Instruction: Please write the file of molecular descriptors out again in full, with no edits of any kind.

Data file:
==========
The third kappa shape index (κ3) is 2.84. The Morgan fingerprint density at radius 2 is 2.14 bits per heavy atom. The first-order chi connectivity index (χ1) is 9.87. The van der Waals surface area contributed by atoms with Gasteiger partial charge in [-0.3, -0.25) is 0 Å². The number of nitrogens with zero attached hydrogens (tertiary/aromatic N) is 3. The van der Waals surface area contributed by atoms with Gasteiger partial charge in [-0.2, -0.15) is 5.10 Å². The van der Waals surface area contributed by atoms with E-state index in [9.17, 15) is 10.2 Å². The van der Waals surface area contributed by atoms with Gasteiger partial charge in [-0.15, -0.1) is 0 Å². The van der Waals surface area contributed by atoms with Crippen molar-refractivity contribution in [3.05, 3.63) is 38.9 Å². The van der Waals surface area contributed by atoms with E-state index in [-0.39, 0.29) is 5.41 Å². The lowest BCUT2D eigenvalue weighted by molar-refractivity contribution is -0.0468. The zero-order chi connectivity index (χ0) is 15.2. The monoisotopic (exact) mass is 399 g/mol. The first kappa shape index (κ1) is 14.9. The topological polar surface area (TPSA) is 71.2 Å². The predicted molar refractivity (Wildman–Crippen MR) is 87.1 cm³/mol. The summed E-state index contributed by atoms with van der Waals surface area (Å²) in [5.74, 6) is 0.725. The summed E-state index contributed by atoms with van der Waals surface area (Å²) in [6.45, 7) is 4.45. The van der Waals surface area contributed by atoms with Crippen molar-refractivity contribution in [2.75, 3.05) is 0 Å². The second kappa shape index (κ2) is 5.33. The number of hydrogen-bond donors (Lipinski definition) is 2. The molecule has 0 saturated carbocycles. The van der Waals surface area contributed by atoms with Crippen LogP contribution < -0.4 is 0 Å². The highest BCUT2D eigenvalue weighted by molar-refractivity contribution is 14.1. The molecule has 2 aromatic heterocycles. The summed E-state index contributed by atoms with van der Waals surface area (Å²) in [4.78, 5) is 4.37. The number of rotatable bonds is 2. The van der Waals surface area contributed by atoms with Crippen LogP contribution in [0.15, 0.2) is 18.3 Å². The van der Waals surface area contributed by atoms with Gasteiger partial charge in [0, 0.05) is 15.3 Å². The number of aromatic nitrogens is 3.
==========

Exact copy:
The third kappa shape index (κ3) is 2.84. The Morgan fingerprint density at radius 2 is 2.14 bits per heavy atom. The first-order chi connectivity index (χ1) is 9.87. The van der Waals surface area contributed by atoms with Gasteiger partial charge in [-0.3, -0.25) is 0 Å². The number of nitrogens with zero attached hydrogens (tertiary/aromatic N) is 3. The van der Waals surface area contributed by atoms with Gasteiger partial charge in [-0.2, -0.15) is 5.10 Å². The van der Waals surface area contributed by atoms with E-state index in [9.17, 15) is 10.2 Å². The van der Waals surface area contributed by atoms with Gasteiger partial charge in [-0.15, -0.1) is 0 Å². The van der Waals surface area contributed by atoms with Crippen molar-refractivity contribution in [3.05, 3.63) is 38.9 Å². The van der Waals surface area contributed by atoms with E-state index in [-0.39, 0.29) is 5.41 Å². The lowest BCUT2D eigenvalue weighted by molar-refractivity contribution is -0.0468. The zero-order chi connectivity index (χ0) is 15.2. The monoisotopic (exact) mass is 399 g/mol. The first kappa shape index (κ1) is 14.9. The topological polar surface area (TPSA) is 71.2 Å². The predicted molar refractivity (Wildman–Crippen MR) is 87.1 cm³/mol. The summed E-state index contributed by atoms with van der Waals surface area (Å²) in [5.74, 6) is 0.725. The summed E-state index contributed by atoms with van der Waals surface area (Å²) in [6.45, 7) is 4.45. The van der Waals surface area contributed by atoms with Crippen molar-refractivity contribution in [2.75, 3.05) is 0 Å². The second kappa shape index (κ2) is 5.33. The number of hydrogen-bond donors (Lipinski definition) is 2. The molecule has 0 saturated carbocycles. The van der Waals surface area contributed by atoms with Crippen LogP contribution < -0.4 is 0 Å². The highest BCUT2D eigenvalue weighted by molar-refractivity contribution is 14.1. The molecule has 2 aromatic heterocycles. The summed E-state index contributed by atoms with van der Waals surface area (Å²) in [4.78, 5) is 4.37. The number of rotatable bonds is 2. The van der Waals surface area contributed by atoms with Crippen LogP contribution in [0.15, 0.2) is 18.3 Å². The van der Waals surface area contributed by atoms with Gasteiger partial charge in [0, 0.05) is 15.3 Å². The number of aromatic nitrogens is 3.